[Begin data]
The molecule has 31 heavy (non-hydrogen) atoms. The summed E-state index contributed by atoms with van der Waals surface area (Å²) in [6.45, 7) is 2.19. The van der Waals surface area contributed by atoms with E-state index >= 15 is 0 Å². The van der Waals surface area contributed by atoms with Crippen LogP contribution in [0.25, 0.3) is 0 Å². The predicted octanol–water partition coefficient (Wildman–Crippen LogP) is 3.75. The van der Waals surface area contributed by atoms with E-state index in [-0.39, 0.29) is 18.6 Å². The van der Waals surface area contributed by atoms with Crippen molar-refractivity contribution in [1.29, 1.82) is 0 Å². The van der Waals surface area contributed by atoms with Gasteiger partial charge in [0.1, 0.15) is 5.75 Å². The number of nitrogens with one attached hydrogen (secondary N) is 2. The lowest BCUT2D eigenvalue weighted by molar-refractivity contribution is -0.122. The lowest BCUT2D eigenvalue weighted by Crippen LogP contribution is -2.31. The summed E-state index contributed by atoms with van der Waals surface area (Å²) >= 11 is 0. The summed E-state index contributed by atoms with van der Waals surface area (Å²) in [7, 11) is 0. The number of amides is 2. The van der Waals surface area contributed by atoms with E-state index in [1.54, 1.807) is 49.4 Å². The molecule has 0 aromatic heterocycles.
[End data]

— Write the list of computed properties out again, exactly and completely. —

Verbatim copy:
The molecule has 31 heavy (non-hydrogen) atoms. The summed E-state index contributed by atoms with van der Waals surface area (Å²) in [6.45, 7) is 2.19. The van der Waals surface area contributed by atoms with E-state index >= 15 is 0 Å². The van der Waals surface area contributed by atoms with Crippen LogP contribution in [0.25, 0.3) is 0 Å². The predicted octanol–water partition coefficient (Wildman–Crippen LogP) is 3.75. The van der Waals surface area contributed by atoms with E-state index in [-0.39, 0.29) is 18.6 Å². The van der Waals surface area contributed by atoms with Crippen molar-refractivity contribution in [1.29, 1.82) is 0 Å². The van der Waals surface area contributed by atoms with Gasteiger partial charge in [0.1, 0.15) is 5.75 Å². The number of nitrogens with one attached hydrogen (secondary N) is 2. The lowest BCUT2D eigenvalue weighted by molar-refractivity contribution is -0.122. The lowest BCUT2D eigenvalue weighted by Crippen LogP contribution is -2.31. The summed E-state index contributed by atoms with van der Waals surface area (Å²) >= 11 is 0. The summed E-state index contributed by atoms with van der Waals surface area (Å²) in [7, 11) is 0. The number of amides is 2. The van der Waals surface area contributed by atoms with E-state index in [1.54, 1.807) is 49.4 Å². The molecule has 0 aromatic heterocycles.